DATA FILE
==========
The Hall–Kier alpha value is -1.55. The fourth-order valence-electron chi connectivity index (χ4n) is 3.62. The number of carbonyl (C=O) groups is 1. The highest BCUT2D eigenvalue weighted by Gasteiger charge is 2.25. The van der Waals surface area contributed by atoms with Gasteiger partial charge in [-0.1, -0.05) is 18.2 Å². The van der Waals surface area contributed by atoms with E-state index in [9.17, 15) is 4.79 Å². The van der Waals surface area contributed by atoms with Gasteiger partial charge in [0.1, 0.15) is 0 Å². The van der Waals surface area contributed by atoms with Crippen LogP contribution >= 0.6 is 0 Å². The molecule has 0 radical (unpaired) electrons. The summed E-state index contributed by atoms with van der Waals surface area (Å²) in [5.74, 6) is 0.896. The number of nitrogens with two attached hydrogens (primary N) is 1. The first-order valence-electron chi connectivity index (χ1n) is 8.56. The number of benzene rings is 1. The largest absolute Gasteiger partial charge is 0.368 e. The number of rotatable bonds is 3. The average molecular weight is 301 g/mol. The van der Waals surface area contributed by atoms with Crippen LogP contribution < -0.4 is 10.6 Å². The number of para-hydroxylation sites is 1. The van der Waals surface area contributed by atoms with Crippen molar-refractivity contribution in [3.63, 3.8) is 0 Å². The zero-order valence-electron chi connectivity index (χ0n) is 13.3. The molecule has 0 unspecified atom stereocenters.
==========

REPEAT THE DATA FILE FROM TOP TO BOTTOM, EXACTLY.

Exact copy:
The Hall–Kier alpha value is -1.55. The fourth-order valence-electron chi connectivity index (χ4n) is 3.62. The number of carbonyl (C=O) groups is 1. The highest BCUT2D eigenvalue weighted by Gasteiger charge is 2.25. The van der Waals surface area contributed by atoms with Gasteiger partial charge in [-0.1, -0.05) is 18.2 Å². The van der Waals surface area contributed by atoms with E-state index in [9.17, 15) is 4.79 Å². The van der Waals surface area contributed by atoms with Gasteiger partial charge in [0.1, 0.15) is 0 Å². The van der Waals surface area contributed by atoms with Crippen LogP contribution >= 0.6 is 0 Å². The molecule has 0 radical (unpaired) electrons. The summed E-state index contributed by atoms with van der Waals surface area (Å²) in [5.74, 6) is 0.896. The number of nitrogens with two attached hydrogens (primary N) is 1. The first-order valence-electron chi connectivity index (χ1n) is 8.56. The number of benzene rings is 1. The largest absolute Gasteiger partial charge is 0.368 e. The number of rotatable bonds is 3. The average molecular weight is 301 g/mol. The van der Waals surface area contributed by atoms with Crippen LogP contribution < -0.4 is 10.6 Å². The number of para-hydroxylation sites is 1. The van der Waals surface area contributed by atoms with Crippen molar-refractivity contribution in [3.63, 3.8) is 0 Å². The zero-order valence-electron chi connectivity index (χ0n) is 13.3. The molecule has 0 unspecified atom stereocenters.